NEW YORK -- Advanced Micro Devices has loosened its commitment to the x86
architecture, announcing a new design strategy that could pave the way for using ARM
technology in future AMD chips.
AMD said last week it will allow the integration of third-party intellectual property in future processors, as part of a new plan to design purpose-built chips for customers. If a customer needs another architecture besides x86, AMD will combine its own intellectual property with that of a third party, AMD CTO Mark Papermaster said in an interview.
"The new AMD is about nailing customer requirements," he said. "We will work with all of the ISA [instruction set architecture] providers."
Papermaster didn't say directly that AMD will use ARM technology, but the company is open to using other instruction-set architectures, examples of which include ARM, MIPS and PowerPC.
The new strategy comes amid sweeping changes in the computing landscape. Tablet and smartphone use has expanded dramatically, but x86 chips from AMD and Intel have yet to make their mark in those devices. Microsoft's Windows 8 OS for PCs and tablets, due later this year, will run on both x86 and ARM.
The flexibility to include outside IP will allow AMD to adapt quickly to the fast-changing landscape, Papermaster said. Device makers want specialized chips for particular tasks, and AMD has a trove of IP in areas like graphics and display with which to build products. For example, AMD's graphics processor can be mixed with third-party IP for multimedia devices.
"The dynamics of the chips are changing," Papermaster said.
AMD's attempts in the tablet market have fallen flat so far, fueling speculation that it will sign a license to use ARM's chip designs. AMD and ARM have a common relationship around OpenCL, a standardized set of programming tools for handling parallel task execution. OpenCL potentially could enable programs to interoperate across AMD and ARM graphics and processor cores.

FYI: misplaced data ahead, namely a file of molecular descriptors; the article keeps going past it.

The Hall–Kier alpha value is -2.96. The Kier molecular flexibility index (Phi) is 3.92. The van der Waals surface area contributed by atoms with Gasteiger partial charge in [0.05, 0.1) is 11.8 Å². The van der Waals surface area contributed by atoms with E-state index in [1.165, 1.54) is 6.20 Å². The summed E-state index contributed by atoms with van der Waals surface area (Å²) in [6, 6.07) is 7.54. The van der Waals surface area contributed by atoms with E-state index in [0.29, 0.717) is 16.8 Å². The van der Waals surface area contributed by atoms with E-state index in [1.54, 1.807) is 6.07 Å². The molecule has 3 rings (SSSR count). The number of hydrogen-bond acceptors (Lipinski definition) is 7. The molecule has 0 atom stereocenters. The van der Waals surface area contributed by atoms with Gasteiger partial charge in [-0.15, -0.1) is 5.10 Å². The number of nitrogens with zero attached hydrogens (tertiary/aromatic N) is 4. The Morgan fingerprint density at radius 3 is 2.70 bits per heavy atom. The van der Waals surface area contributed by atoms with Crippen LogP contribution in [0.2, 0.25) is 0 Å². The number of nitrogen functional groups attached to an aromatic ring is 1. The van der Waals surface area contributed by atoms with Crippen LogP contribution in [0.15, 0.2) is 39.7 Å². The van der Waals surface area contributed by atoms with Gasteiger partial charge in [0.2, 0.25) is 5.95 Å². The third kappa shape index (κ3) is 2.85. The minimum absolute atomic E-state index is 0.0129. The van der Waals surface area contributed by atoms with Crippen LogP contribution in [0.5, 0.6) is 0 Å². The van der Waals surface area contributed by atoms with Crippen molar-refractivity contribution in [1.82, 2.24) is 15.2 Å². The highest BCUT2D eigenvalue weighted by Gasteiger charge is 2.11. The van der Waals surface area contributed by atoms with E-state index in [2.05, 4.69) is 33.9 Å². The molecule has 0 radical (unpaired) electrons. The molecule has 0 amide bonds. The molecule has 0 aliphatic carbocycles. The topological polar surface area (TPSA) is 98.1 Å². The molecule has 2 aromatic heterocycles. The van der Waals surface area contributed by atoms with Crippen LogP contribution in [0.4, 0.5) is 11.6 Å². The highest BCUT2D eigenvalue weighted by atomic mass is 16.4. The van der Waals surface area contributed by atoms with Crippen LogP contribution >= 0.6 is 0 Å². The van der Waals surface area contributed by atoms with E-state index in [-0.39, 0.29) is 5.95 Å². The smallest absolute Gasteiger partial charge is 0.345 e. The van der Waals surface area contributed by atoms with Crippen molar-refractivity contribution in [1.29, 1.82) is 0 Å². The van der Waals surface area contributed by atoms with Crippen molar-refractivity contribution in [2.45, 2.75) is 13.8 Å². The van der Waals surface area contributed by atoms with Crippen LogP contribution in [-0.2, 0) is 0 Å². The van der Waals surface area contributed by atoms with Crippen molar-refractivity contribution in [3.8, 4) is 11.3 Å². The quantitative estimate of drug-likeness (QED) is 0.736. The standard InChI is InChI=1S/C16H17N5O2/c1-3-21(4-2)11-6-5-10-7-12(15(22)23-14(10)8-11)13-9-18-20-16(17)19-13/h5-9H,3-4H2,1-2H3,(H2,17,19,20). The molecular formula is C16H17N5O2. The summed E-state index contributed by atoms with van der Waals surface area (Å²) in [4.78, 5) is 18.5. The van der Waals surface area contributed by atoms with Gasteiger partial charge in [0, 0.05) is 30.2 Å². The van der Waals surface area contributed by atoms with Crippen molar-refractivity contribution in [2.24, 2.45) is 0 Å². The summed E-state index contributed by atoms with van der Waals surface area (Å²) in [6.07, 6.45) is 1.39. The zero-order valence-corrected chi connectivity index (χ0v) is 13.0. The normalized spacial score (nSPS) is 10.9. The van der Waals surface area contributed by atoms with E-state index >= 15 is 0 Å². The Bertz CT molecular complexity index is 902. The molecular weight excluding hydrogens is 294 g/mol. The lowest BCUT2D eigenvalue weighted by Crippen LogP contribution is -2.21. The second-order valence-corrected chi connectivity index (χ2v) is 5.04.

While alternative architectures are now an option, AMD's business revolves around x86, and the company remains committed to that architecture, Papermaster said.
"That's a good business for us today, and in 2014 and beyond," he said.
AMD ships around 20 million x86 processors a quarter and has a long history with that architecture, and it would be hard for the company to move quickly to a new design, said Dean McCarron, principal analyst of Mercury Research.
AMD's real prize is its graphics technology, which is hard for rivals to reproduce, McCarron said. AMD wants to extend that technology to a wider range of devices, including potentially TVs.
The size of any deal would affect AMD's decision whether to employ ARM technology, said Nathan Brookwood, principal analyst at Insight 64. If a customer as big as Apple were to ask AMD to include ARM in its chips, the company would surely consider the option.
"What are they going to do with ARM? If anything, it remains to be seen," Brookwood said. "For smaller customers, one-off, I don't see them going in that direction."
AMD's openness to other architectures is a sign it wants to shift the competitive landscape with Intel, analysts said. The two companies have competed head-on for many years in the x86 business, and Intel still dominates the PC and server markets.
"One thing is that they don't want to focus on the duopoly nature of x86," Brookwood said. "They are going to do their own thing."